My view that Newt Gingrich’s performance in last Thursday’s debate would send him back to the pack was very much in the minority the day after the candidates clashed in Sioux City, Iowa. But a pair of new polls published this weekend shows the former Speaker’s large lead in the Hawkeye state is evaporating. For much of November and December, opinion surveys showed Republican voters were ignoring Gingrich’s troubling past and lack of electability. However, after getting pounded on his Freddie Mac fees and another week of heightened scrutiny about his inconsistent record, Gallup’s Daily Tracking Poll in Iowa showed Gingrich’s lead over Mitt Romney to have declined to four points (28 to 24 percent) from 15 points only two weeks ago (37 to 22 percent). Even more shocking, a Public Policy Poll now shows Gingrich dropping to third in Iowa with only 14 percent of the vote, while Ron Paul leads with 23 percent and Romney is listed as a close second with 20 percent.
The discrepancy between Paul’s showing in the two polls illustrates both the volatility and the difficulty of predicting this race. It is hard to square the fact that Gallup shows the extremist libertarian at only 10 percent while PPP has him in the lead. Nevertheless, both surveys agree on one thing. Gingrich’s surge is not only over; it may be about to be reversed. He is now rapidly losing ground in Iowa, and with no other debates scheduled before the Jan. 3 caucus and his campaign lacking organizational strength on the ground, it isn’t likely he’ll be able to recover. So no matter how well Paul does, the popping of Gingrich’s bubble is good news for Romney. Any outcome other than a Gingrich win in Iowa will set him up for a very good January.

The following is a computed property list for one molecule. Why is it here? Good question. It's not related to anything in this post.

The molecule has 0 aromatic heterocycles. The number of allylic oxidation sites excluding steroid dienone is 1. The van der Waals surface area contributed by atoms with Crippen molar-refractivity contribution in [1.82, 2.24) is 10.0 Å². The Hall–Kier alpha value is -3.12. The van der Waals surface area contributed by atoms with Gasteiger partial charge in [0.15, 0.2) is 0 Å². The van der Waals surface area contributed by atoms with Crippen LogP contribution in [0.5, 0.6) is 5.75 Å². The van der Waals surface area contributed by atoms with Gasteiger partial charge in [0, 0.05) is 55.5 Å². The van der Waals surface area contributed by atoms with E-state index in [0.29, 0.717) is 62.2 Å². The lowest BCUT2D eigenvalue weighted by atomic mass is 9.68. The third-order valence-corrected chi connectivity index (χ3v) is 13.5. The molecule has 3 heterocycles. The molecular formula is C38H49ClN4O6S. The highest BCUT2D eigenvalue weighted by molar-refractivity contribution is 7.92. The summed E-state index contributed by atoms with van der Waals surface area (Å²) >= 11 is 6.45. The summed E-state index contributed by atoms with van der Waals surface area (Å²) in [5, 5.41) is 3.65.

Even if Ron Paul is able to parlay his strong ground game into a surprising victory in Iowa, there is no chance his out-of-the-mainstream views on foreign policy will enable him to win elsewhere. Any boost an extremist such as Paul gets in Iowa will only make Romney’s nomination look like a better idea to most conservatives who value beating President Obama over ideological purity.
Though Romney has had trouble connecting with grassroots Republicans, the notion that Gingrich could overcome his enormous negatives and cruise to the nomination may have been as much an illusion as the bubbles that briefly had Rick Perry and Herman Cain leading in the GOP contest. Even more to the point, a Gingrich collapse in Iowa will send his poll numbers in other crucial early primary states where he has been leading (such as South Carolina and Florida) tumbling as well. That may give Romney a chance to follow up his likely win in New Hampshire with victories in the south that could give him a stranglehold on the nomination.
The crowded field is also still an advantage for Romney. None of the second-tier candidates such as Michele Bachmann, Rick Santorum or Rick Perry have shown any ability to break out so far. But with all of them hanging on to approximately ten percent of likely caucus-goers, the split on the right has prevented Gingrich from consolidating the lead he once held and gives Romney a chance at winning in Iowa with only a fifth of the electorate behind him. With PPP showing the former Massachusetts governor with far more room for growth than Paul — who appears to be maxing out the libertarian/youth/anti-war vote — that gives Romney a very decent chance at an outright plurality in Iowa.